Vntill the afforesaid dissolution of the four Turkish Euphratean Sultanies,[29]the Greeks had constantly possessed Asia strictly so called, Paphlagonia, Bythinia, Phrygia magna, Phrygia Pacatiana Caria & part of Cilicia. And the rest of the Asian Provinces to Euphrates namely Lycaonia, Galatia, Pamphylia, Armenia, Hellenopontus, Pisidia & Lycia belonged to the Sultany of Iconium. But from that time, & chiefly after the battel newly mentioned (which happened about the year      ) the the Turkish Princes spreading by degrees into the Greek Provinces, Mantachia subdued the city Ephesus & the Province Caria; Atin conquered Lydia as far as Smyrna: Sarchan all Magnesia to Pergamus together with the Province of the Magedi: Carmian all Phrygia: Carasses the <22r> other Phrygia between Hellespont & the city Asso; & Othman all Bythinia with part of Paphlagonia: the last of which growing more powerfull then the rest, at lengty (A.C. 1299) took upon him the dignity & title of Sultan, & by degrees became the universal Monarch of the Turks the rest of their Princes uniting under him: whereby being rendred more powerful they prevailed still more upon the Greeks & soon after invaded Europe, not ceasing to propagate their victories till at length they overthrew the Constantinopolitan Empire & on its ruins founded a greater of their own.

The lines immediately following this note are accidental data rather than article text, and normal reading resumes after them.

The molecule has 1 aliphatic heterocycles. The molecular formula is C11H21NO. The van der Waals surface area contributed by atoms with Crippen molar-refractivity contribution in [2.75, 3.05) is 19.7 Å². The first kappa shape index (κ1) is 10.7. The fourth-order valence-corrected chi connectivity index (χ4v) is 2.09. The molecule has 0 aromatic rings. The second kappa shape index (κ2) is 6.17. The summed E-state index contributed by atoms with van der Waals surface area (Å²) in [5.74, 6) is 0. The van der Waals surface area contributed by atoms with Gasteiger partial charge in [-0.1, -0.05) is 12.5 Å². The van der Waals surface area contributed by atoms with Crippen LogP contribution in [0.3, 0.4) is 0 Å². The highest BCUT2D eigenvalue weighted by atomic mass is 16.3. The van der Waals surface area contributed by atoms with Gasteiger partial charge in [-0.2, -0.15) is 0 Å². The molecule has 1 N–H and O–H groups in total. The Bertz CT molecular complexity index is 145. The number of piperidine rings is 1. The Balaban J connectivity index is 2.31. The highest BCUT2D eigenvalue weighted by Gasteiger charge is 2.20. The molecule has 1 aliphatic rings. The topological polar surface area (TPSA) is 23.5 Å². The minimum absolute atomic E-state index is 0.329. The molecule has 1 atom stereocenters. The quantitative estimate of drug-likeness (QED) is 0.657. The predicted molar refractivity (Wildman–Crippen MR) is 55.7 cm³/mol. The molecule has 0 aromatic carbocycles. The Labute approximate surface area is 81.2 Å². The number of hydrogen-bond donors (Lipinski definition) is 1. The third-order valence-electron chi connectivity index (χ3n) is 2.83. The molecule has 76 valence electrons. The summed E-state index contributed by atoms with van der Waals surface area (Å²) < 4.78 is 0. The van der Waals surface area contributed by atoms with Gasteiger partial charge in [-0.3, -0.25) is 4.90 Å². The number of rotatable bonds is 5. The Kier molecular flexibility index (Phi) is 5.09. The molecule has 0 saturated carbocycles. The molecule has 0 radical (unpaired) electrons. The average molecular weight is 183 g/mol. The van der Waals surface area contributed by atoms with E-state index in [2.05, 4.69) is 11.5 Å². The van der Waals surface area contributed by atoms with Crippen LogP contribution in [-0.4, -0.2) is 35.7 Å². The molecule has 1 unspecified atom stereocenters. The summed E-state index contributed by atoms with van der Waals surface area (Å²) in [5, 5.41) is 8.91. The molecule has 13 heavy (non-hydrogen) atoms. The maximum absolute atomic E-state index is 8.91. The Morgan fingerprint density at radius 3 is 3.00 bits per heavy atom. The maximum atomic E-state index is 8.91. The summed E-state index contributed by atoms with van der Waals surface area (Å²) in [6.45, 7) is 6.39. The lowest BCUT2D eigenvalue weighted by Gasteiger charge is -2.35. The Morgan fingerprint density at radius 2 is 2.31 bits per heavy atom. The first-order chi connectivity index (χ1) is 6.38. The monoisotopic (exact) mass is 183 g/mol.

Thus you see the four Angels were all at once in the very beginning of the sixt Trumpet loosed from their Euphratean seats & forced upon the Christians to make war upon them & thereby erect that great Empire which reigns at present & is the plague of Apostate Christendome prefigured in this Trumpet.